Hein had two days’ worth of food and water left, but he figured he could live without it. More important were items that could keep him snug and dry, alert rescuers, or be used as tools. He stowed his gloves and two fleece hats inside his pants and hung his headlamp around his neck. The backpack’s sternum strap held a built-in whistle; he cut it off and tied it to the button loop on his shirt. He slipped the knife and some cordage into his pocket, stuffed his rain poncho inside his bivy sack (a water-resistant sleeping-bag cover), and slung the bundle around his shoulders. Then he left the pack behind and crab-walked away.
His voice ricocheted off the surrounding slopes, echoing his cry like a mocking chorus
The effort made him dizzy with pain, but this time he was able to reach the snow patch. Hein pushed off and slid 100 feet, stopping at the edge of the rocky shelf. It took ten minutes of agonized creeping to reach the top of the formation, where he found a level spot beside a large boulder. After clearing away some stones to make a berth for his leg, he settled in.
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Surveying the treeless wilderness below him, Hein saw no sign of human life, but he gave a blast on his whistle and shouted, “Help!” His voice ricocheted off the surrounding slopes, echoing his cry like a mocking chorus.
Hein hollered and blew periodically for the rest of the day, shimmying his way into his bivy sack as the shadows lengthened. He monitored his physical condition, wiggling his foot to keep the circulation going and keeping watch for the light-headedness that could indicate excessive blood loss. Despite his vigilance, he dozed off more than once.
As darkness fell, Hein conjured up memories of the people he loved—his father, Doug; his mother, Randy; his sister, Kristen; his new girlfriend, Katrina—and wondered if he would see them again. Kristen’s birthday was coming up on Wednesday, and he hoped his death wouldn’t become an event she’d associate with that date. A wave of helplessness washed over him, but he angrily pushed it away, vowing to focus instead on his survival skills.
That night, temperatures fell into the 40s. Hein slept fitfully, awakened by a bout of shivering or a rock pressing into his leg. By Sunday morning, to his relief, the bleeding had almost stopped. He resumed yelling and blowing his whistle; during breaks, he dug himself a shallow nest, shielded from the wind by piles of stones.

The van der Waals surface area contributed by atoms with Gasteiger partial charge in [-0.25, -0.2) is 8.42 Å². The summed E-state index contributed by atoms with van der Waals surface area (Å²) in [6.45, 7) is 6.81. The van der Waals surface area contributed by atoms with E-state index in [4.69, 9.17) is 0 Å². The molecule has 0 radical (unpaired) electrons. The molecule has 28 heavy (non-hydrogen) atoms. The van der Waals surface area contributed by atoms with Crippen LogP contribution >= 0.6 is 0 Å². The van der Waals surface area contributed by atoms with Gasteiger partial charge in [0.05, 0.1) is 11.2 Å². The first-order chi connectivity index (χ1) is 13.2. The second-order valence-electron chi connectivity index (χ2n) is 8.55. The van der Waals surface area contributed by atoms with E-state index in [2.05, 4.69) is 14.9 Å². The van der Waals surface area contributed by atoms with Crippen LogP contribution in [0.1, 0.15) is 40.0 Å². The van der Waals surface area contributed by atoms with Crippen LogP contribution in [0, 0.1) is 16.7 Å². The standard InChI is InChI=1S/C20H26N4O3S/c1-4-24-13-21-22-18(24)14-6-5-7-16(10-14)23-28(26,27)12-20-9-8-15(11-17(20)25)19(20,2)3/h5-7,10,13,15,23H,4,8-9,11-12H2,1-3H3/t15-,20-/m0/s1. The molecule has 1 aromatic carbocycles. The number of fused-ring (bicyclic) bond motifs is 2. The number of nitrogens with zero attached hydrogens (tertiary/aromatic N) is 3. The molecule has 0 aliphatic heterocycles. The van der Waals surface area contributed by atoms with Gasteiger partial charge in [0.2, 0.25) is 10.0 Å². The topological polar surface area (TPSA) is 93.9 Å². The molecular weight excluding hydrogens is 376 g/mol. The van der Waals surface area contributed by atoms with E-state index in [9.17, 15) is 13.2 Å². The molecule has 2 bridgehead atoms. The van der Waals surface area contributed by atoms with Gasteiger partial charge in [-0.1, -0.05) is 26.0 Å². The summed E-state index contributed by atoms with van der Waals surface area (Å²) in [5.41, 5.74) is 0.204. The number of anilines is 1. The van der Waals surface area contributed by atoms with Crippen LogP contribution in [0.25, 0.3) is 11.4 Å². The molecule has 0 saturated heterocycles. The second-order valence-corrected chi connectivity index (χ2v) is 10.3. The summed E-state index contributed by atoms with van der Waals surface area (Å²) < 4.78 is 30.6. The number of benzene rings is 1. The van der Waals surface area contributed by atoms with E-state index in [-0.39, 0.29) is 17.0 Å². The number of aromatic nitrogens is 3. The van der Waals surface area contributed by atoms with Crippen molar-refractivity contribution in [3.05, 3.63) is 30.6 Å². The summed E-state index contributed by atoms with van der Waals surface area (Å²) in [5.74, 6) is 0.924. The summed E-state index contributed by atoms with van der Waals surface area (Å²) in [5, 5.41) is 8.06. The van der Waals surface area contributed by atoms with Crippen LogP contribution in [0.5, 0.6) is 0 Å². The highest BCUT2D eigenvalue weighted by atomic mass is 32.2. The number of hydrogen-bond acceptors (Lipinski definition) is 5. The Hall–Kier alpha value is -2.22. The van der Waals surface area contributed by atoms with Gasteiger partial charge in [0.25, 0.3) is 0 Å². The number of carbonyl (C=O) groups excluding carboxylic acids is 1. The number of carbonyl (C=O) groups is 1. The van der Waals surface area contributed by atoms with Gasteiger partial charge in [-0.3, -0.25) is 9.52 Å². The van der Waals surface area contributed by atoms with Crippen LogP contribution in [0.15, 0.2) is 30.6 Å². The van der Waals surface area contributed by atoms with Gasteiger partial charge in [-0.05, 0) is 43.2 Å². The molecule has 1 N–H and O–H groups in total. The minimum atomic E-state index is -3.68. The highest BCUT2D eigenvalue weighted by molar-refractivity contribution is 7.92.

Around midday, he smelled a sour, rotten odor wafting from beneath the splint. The edges of the wound were discolored and oozing pus. Infection could lead to gangrene—a threat to life as well as limb. Hein crab-walked to a small snow patch a few yards from his bivouac, each step bringing a jolt of pain. He scrubbed the dirt and dead tissue from his leg with snow, then packed more snow into the wound to flush out filth as it melted.
Back at the nest, Hein watched storm clouds drift across the sky from east to west, dropping virga—rain that evaporates before reaching the ground—over the valley. Suddenly, he heard what sounded like a faint whoop of joy from the same direction. Adrenaline pumping, he yelled, “Help! Help!” and tooted his whistle. After hollering for 20 minutes, however, he realized that the hiker was most likely miles away and that whatever acoustic quirk had carried the voice to him did not work in the opposite direction. He also realized that he was terribly thirsty.
Hein crawled to the snow patch, downed a few mouthfuls, and crawled back, burrowing into the bivy sack. Sometime after the clouds flared pink and faded to indigo, he fell into another restless sleep.
Monday morning, Hein awoke so parched that he could barely swallow. Soon afterward, he heard another distant voice. It was repeating three syllables. Straining to make out the words, Hein thought he heard, “Where are you?”
He sat up in his sack, blew his whistle, and shouted, “Help! Compound fracture! Canyon North Goddard!” The voice repeated its query. Hein answered again, and the cycle continued. Eventually, he realized that what he’d taken for a searcher was a bird, uttering its squawking call.
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Hein stifled his disappointment and checked his wound. It looked bad again. He would have to clean it more often—but the prospect of dragging himself back and forth over the rocks filled him with dread. At the snow patch, he filled his poncho hood, then set the garment in the shade beside his nest. Now he could scrub his leg whenever he liked and drink meltwater when he grew thirsty.
Monday evening, as black clouds massed overhead, Hein found another use for the poncho. He stretched it across his nest and weighted the edges with rocks. Beneath it, he snuggled in his bivy sack, untouched by the rain that soaked the mountain.